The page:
Are salary expectations mismatched with struggling economic performance?

A widening expectation-to-reality gap for employee compensation could prove problematic for South African businesses in 2017.

There is an increasingly significant disconnect between what South African workers expect from their employers and what corporations are reasonably able to provide in a challenging economic environment.

Findings from the company’s latest Global Talent Monitor show that despite stalled growth, South African employee’s expectations around compensation remain high as most (44%) prioritise money above other benefits when looking for a new job. In stark contrast to declining expectations globally, South Africans expect significant increases in base pay and bonuses this year at 7% and 8% respectively.

There is a widening gap between employee expectations and the reality of what organisations can reasonably offer them, which could prove toxic to companies if left unaddressed. South African employers need to make the connection clear between actions, outcomes and rewards in the context of business performance. Organisations must put their communications strategies around pay under the microscope to ensure they are having the desired impact. It is important that employees are rewarded for their hard work and loyalty, if not in compensation then certainly in respect and honesty about pay.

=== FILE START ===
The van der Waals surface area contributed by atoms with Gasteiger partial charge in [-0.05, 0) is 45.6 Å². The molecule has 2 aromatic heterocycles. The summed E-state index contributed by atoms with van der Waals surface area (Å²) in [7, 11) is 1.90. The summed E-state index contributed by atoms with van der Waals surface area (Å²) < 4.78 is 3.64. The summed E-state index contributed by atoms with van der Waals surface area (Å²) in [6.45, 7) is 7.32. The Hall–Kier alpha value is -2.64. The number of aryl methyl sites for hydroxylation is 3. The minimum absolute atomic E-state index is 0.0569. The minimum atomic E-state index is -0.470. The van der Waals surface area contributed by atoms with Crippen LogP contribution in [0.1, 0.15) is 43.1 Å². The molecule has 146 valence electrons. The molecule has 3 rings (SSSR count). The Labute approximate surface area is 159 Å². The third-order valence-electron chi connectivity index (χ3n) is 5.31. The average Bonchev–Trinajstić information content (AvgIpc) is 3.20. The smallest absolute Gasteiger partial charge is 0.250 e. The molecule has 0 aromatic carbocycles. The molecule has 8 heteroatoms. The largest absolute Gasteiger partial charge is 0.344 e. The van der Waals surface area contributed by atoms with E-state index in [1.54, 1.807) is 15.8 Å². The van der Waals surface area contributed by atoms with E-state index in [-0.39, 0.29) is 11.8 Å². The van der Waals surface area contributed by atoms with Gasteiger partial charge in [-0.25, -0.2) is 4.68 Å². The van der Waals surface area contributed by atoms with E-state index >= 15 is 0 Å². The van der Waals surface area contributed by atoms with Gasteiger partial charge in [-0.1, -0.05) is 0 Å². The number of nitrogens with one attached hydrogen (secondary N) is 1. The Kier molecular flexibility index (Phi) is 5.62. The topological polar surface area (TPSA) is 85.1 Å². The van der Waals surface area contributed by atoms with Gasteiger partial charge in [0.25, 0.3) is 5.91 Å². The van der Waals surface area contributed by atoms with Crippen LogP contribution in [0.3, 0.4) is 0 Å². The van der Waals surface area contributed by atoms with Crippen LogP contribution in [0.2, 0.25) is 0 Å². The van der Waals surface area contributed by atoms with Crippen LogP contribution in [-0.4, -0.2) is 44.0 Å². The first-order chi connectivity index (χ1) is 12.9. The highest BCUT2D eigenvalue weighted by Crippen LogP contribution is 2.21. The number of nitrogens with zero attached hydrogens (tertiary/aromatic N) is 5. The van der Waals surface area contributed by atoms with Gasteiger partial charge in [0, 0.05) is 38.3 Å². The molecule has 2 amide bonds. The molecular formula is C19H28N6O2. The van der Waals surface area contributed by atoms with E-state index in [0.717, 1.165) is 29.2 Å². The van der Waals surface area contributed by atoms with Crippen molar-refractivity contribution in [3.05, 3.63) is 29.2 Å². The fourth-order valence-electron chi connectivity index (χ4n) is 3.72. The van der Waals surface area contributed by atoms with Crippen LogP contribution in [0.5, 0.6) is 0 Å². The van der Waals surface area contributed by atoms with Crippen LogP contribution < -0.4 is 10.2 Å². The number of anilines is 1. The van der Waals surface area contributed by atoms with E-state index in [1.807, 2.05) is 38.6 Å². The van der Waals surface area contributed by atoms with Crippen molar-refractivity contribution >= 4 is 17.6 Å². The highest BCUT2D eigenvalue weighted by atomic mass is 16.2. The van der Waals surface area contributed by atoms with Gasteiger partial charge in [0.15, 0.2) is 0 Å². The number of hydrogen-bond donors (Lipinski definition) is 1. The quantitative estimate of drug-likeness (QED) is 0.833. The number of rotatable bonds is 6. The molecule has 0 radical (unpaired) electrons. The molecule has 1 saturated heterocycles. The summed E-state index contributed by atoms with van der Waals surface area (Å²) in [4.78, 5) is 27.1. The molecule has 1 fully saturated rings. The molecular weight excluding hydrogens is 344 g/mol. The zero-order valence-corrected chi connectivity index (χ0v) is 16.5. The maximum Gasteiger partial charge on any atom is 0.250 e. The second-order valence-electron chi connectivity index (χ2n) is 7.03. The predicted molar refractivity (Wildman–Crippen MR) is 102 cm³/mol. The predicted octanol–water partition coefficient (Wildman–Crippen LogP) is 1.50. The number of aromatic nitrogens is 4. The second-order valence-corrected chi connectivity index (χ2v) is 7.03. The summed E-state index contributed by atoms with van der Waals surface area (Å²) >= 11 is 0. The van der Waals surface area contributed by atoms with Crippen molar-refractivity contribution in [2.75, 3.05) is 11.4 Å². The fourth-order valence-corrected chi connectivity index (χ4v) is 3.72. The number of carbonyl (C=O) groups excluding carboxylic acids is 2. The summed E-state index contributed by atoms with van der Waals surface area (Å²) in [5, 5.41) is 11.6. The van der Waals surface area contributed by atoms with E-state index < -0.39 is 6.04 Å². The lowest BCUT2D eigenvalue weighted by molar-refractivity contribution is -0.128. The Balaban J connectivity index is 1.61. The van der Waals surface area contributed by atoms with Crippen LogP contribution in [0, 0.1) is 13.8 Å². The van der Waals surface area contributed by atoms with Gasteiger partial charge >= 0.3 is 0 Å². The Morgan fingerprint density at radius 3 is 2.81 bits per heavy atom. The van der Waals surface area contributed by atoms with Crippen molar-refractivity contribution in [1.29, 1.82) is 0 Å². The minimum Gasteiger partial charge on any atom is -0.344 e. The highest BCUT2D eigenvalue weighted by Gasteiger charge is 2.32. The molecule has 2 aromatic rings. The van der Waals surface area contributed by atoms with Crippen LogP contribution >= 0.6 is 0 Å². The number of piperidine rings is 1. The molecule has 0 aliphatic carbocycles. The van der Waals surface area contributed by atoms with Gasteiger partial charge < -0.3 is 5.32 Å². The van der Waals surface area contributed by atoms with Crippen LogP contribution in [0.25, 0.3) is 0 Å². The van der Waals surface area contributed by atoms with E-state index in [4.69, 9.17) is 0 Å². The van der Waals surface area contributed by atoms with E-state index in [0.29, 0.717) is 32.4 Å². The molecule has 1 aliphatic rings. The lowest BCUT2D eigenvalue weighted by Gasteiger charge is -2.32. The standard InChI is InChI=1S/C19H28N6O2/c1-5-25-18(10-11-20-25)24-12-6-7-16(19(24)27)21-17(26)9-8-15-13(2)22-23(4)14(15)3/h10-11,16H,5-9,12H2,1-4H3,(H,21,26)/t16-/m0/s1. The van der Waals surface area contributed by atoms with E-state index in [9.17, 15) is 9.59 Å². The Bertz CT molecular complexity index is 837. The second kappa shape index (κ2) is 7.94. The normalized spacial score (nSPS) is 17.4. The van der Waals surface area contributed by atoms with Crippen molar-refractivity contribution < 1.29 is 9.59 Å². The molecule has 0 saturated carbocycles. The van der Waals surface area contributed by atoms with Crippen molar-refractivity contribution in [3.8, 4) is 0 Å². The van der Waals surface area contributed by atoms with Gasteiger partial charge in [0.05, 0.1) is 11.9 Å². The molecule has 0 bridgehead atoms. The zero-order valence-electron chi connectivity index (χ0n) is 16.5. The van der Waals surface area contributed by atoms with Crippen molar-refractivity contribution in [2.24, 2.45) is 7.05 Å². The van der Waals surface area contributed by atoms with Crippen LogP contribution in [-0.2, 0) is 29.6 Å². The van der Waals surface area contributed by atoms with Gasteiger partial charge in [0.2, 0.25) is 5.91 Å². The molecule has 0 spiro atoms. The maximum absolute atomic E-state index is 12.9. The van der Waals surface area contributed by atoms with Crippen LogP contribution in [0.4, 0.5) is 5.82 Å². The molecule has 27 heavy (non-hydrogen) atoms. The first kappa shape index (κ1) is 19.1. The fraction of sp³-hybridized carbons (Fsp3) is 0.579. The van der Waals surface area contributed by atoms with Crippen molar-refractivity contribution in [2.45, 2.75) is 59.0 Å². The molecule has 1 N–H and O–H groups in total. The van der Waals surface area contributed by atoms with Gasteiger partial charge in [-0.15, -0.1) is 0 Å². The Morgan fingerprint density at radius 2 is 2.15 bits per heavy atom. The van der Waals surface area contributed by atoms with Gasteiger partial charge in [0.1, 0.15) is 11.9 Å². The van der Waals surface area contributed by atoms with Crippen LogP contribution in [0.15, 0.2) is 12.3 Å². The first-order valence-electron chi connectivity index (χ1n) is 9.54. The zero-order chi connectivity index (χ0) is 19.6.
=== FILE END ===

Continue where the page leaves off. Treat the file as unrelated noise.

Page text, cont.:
Employees’ outlook on job opportunities in South Africa remains poor amidst the country’s economic woes and high levels of joblessness. Yet, intent to stay with their organisation dropped three index points to 33%, making South Africa the third most active job-seeking nation. With the economy struggling, workers realise that their employers might be in trouble, and are starting to look elsewhere in case their company starts downsizing and jobs are put at risk.

If companies haven’t effectively realigned employee expectations around compensation, workers will harbour bad feelings about how they are recognised and rewarded. They may simply choose to “quit in seat”. They may also be more likely to jump at the first opportunity that comes their way in the New Year – particularly if a higher salary is on offer before speaking to their boss to explore alternative career paths in the business.

Global Talent Monitor data is drawn from CEB’s larger Global Labour Market Survey. The survey is conducted quarterly and is reflective of market conditions during the quarter preceding publication.

Clare Moncrieff is the HR Principal Executive Adviser at CEB (now Gartner).

A widening expectation-to-reality gap for employee compensation could prove problematic for South African businesses in 2017.
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